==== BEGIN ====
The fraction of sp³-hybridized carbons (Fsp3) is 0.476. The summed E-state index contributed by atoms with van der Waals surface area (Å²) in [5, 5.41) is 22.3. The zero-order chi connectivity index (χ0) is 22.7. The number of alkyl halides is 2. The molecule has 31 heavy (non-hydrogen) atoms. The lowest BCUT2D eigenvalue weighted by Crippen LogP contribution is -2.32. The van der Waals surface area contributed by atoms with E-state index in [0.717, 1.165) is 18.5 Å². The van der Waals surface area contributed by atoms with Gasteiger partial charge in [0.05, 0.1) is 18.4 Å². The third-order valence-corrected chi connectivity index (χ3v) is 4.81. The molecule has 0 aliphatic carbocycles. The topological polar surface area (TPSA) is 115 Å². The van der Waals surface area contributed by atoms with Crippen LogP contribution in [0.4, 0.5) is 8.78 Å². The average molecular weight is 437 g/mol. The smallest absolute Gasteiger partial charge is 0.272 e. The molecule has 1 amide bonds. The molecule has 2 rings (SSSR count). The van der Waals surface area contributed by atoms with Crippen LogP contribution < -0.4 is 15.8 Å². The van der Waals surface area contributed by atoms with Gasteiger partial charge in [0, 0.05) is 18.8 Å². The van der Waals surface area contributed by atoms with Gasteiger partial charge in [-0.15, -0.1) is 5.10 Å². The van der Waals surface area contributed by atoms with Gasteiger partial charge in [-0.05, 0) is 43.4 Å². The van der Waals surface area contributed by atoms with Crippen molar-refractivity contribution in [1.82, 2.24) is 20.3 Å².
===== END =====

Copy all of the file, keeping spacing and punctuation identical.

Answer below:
The fraction of sp³-hybridized carbons (Fsp3) is 0.476. The summed E-state index contributed by atoms with van der Waals surface area (Å²) in [5, 5.41) is 22.3. The zero-order chi connectivity index (χ0) is 22.7. The number of alkyl halides is 2. The molecule has 31 heavy (non-hydrogen) atoms. The lowest BCUT2D eigenvalue weighted by Crippen LogP contribution is -2.32. The van der Waals surface area contributed by atoms with E-state index in [0.717, 1.165) is 18.5 Å². The van der Waals surface area contributed by atoms with Gasteiger partial charge in [0.05, 0.1) is 18.4 Å². The third-order valence-corrected chi connectivity index (χ3v) is 4.81. The molecule has 0 aliphatic carbocycles. The topological polar surface area (TPSA) is 115 Å². The van der Waals surface area contributed by atoms with Crippen LogP contribution in [0.4, 0.5) is 8.78 Å². The average molecular weight is 437 g/mol. The smallest absolute Gasteiger partial charge is 0.272 e. The molecule has 1 amide bonds. The molecule has 2 rings (SSSR count). The van der Waals surface area contributed by atoms with Crippen LogP contribution < -0.4 is 15.8 Å². The van der Waals surface area contributed by atoms with Gasteiger partial charge in [0, 0.05) is 18.8 Å². The van der Waals surface area contributed by atoms with Gasteiger partial charge in [-0.15, -0.1) is 5.10 Å². The van der Waals surface area contributed by atoms with Gasteiger partial charge in [-0.05, 0) is 43.4 Å². The van der Waals surface area contributed by atoms with Crippen molar-refractivity contribution in [1.82, 2.24) is 20.3 Å².